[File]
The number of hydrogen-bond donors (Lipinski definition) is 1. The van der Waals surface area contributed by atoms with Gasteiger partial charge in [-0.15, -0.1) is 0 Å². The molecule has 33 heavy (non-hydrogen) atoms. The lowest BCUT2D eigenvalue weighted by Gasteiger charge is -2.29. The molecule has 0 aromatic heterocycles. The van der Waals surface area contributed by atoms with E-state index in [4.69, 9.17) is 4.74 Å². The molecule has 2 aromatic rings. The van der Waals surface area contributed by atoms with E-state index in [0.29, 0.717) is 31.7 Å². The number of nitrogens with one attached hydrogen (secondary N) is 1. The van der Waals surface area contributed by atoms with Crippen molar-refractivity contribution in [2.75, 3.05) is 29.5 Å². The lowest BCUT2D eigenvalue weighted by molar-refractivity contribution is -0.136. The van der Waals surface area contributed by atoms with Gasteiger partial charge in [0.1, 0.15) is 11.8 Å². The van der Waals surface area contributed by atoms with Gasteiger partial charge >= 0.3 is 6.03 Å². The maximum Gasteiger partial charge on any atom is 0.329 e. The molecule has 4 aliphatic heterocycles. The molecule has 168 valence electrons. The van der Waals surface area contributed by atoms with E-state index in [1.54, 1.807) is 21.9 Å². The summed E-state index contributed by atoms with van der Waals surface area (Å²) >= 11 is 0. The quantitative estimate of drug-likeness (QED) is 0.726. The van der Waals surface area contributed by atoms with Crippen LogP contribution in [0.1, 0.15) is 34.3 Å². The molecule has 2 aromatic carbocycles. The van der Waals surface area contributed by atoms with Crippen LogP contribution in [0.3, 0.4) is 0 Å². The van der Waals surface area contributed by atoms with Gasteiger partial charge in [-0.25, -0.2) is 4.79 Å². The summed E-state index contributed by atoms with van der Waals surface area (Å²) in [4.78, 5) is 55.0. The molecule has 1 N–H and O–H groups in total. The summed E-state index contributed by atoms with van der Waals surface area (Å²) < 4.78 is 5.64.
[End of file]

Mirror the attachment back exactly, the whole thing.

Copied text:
The number of hydrogen-bond donors (Lipinski definition) is 1. The van der Waals surface area contributed by atoms with Gasteiger partial charge in [-0.15, -0.1) is 0 Å². The molecule has 33 heavy (non-hydrogen) atoms. The lowest BCUT2D eigenvalue weighted by Gasteiger charge is -2.29. The molecule has 0 aromatic heterocycles. The van der Waals surface area contributed by atoms with E-state index in [4.69, 9.17) is 4.74 Å². The molecule has 2 aromatic rings. The van der Waals surface area contributed by atoms with E-state index in [0.29, 0.717) is 31.7 Å². The number of nitrogens with one attached hydrogen (secondary N) is 1. The van der Waals surface area contributed by atoms with Crippen molar-refractivity contribution in [2.75, 3.05) is 29.5 Å². The lowest BCUT2D eigenvalue weighted by molar-refractivity contribution is -0.136. The van der Waals surface area contributed by atoms with Gasteiger partial charge in [0.1, 0.15) is 11.8 Å². The van der Waals surface area contributed by atoms with Gasteiger partial charge >= 0.3 is 6.03 Å². The maximum Gasteiger partial charge on any atom is 0.329 e. The molecule has 4 aliphatic heterocycles. The molecule has 168 valence electrons. The van der Waals surface area contributed by atoms with E-state index in [1.54, 1.807) is 21.9 Å². The summed E-state index contributed by atoms with van der Waals surface area (Å²) >= 11 is 0. The quantitative estimate of drug-likeness (QED) is 0.726. The van der Waals surface area contributed by atoms with Crippen LogP contribution in [0.1, 0.15) is 34.3 Å². The molecule has 2 aromatic carbocycles. The van der Waals surface area contributed by atoms with Crippen LogP contribution in [0.3, 0.4) is 0 Å². The van der Waals surface area contributed by atoms with Gasteiger partial charge in [-0.25, -0.2) is 4.79 Å². The summed E-state index contributed by atoms with van der Waals surface area (Å²) in [4.78, 5) is 55.0. The molecule has 1 N–H and O–H groups in total. The summed E-state index contributed by atoms with van der Waals surface area (Å²) < 4.78 is 5.64.